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Granger floats idea of “social compact”, tells GPSU time for confrontation is over

Prior to the Brunch at State House, there was a church service at the St. Andrews Kirk , located on Brickdam and Avenue of the Republic, led by Reverend Maureen Massiah. President Granger and Minister of Public Telecommunications, Ms. Catherine Hughes attended the service. In picture, President Granger enters St. Andrew’s Kirk, accompanied by GPSU President, Patrick Yarde.

President David Granger raised the possibility of a “social compact” as part of wider call for greater cooperation between government and the Guyana Public Service Union (GPSU).

“We need to establish among ourselves some form of social compact, particularly between the State and the servants of the State. We have to work together. What happens out there is not only the concern of Central Government; it is the concern of all of us… We are partners in administering and running Guyana,” he was quoted as saying in a news release issued by the Ministry of the Presidency.

In the past, efforts had been made to establish a social compact among government, civil society, private sector and the trade union movement.

Granger’s call for a social compact has come at a time when the newly-elected Prime Minister Mia Mottley-led government of Barbados has been holding consultations with that island’s Social Partnership that had been established in the 1990s to map out a strategy to grapple with severe economic turbulence then.

The Guyanese leader was on Sunday speaking at a brunch at State House to mark the 95th anniversary of the union.  He said the old model of confrontation and acrimony must be abandoned in favour of a new cooperative model in the interest of the effective delivery of public services throughout the length and breadth of the country.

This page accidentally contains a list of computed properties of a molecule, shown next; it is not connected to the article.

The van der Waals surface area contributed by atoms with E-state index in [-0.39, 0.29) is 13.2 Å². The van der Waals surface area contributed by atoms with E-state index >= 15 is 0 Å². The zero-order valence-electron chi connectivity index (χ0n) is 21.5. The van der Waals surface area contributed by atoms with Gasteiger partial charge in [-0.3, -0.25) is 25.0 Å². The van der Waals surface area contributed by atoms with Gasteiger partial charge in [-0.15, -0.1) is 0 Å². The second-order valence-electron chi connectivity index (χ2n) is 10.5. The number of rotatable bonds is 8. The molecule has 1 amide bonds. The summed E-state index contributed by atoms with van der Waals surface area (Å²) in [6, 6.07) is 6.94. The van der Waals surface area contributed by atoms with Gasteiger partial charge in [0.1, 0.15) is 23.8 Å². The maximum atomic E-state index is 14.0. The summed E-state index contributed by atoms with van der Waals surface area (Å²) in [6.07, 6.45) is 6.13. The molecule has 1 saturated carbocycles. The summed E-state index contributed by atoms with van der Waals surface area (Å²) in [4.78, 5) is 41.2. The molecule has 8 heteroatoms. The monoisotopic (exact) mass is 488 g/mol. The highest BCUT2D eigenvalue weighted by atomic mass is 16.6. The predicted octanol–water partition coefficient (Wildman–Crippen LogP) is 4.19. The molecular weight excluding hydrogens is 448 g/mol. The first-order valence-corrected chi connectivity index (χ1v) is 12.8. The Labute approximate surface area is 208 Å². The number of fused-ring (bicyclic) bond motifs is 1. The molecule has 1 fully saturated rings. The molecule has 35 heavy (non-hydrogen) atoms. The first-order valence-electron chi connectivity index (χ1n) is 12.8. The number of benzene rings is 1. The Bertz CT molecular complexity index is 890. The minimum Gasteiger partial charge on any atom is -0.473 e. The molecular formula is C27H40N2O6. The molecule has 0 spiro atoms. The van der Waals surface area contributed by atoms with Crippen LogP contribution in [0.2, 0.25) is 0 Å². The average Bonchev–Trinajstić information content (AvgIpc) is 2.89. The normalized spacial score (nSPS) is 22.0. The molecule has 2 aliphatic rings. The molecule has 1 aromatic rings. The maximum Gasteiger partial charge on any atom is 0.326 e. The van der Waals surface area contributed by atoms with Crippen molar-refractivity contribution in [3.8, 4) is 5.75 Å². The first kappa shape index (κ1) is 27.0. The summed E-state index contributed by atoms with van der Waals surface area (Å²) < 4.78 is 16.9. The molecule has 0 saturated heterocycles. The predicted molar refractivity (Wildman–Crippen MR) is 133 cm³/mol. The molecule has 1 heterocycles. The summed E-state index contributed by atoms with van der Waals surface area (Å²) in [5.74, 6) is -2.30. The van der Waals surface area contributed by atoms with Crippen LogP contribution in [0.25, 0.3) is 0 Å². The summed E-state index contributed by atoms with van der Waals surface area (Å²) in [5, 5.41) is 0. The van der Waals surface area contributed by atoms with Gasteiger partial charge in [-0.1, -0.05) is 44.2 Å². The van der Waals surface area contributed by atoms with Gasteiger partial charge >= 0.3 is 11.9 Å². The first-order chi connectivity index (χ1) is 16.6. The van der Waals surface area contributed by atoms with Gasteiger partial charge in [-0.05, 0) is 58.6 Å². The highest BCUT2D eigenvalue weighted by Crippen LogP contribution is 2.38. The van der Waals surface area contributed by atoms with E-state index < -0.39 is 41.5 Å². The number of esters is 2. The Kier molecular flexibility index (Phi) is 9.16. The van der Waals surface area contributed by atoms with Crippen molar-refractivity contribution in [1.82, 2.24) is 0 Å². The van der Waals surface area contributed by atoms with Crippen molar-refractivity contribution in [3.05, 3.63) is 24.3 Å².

President Granger reminded that the Government and the Unions are partners with a common objective; not competitors or rivals.

The GPSU has over the years criticised the past and the present government of violating collective bargaining by imposing annual wage and salary increases, citing the ability to pay. The union usually engages in an annual condemnation of the government’s unilateral salary hike, but does not carry through with its not so veiled threats of industrial unrest.

Making reference to the first major study on the civil service, the 1953 Mills Report, President Granger said that it is his vision and mission to have a highly-skilled and professional public service, which is capable of providing to Ministers of any Government, the best of its organised thought and collective experience, as it is mandated to do; explaining that Ministers will come and go but the body of public servants by whom they are guided, is a permanent fixture. He said that “never again should any government come into office and be faced with a situation in which senior public servants are taken before the courts or are removed from office.”